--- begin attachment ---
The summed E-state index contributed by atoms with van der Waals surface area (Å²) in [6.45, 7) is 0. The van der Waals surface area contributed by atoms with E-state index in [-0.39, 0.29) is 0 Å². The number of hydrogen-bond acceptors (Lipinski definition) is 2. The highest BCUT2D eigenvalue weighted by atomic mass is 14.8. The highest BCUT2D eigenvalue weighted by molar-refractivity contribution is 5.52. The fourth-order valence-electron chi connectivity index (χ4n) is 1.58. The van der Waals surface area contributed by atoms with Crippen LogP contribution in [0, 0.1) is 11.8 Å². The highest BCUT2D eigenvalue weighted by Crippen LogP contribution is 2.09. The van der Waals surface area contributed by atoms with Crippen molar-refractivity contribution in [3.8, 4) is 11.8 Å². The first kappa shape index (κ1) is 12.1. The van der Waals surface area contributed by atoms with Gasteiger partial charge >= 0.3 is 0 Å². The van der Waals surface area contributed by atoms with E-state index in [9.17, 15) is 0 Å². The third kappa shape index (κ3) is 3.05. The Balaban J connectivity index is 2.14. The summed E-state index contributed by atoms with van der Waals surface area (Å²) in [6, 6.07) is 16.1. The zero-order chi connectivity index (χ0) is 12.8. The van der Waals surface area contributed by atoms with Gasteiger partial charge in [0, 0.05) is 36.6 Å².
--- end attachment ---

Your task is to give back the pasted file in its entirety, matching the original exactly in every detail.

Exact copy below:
The summed E-state index contributed by atoms with van der Waals surface area (Å²) in [6.45, 7) is 0. The van der Waals surface area contributed by atoms with E-state index in [-0.39, 0.29) is 0 Å². The number of hydrogen-bond acceptors (Lipinski definition) is 2. The highest BCUT2D eigenvalue weighted by atomic mass is 14.8. The highest BCUT2D eigenvalue weighted by molar-refractivity contribution is 5.52. The fourth-order valence-electron chi connectivity index (χ4n) is 1.58. The van der Waals surface area contributed by atoms with Crippen LogP contribution in [0, 0.1) is 11.8 Å². The highest BCUT2D eigenvalue weighted by Crippen LogP contribution is 2.09. The van der Waals surface area contributed by atoms with Crippen molar-refractivity contribution in [3.8, 4) is 11.8 Å². The first kappa shape index (κ1) is 12.1. The van der Waals surface area contributed by atoms with Gasteiger partial charge >= 0.3 is 0 Å². The van der Waals surface area contributed by atoms with E-state index in [9.17, 15) is 0 Å². The third kappa shape index (κ3) is 3.05. The Balaban J connectivity index is 2.14. The summed E-state index contributed by atoms with van der Waals surface area (Å²) in [6, 6.07) is 16.1. The zero-order chi connectivity index (χ0) is 12.8. The van der Waals surface area contributed by atoms with Gasteiger partial charge in [0, 0.05) is 36.6 Å².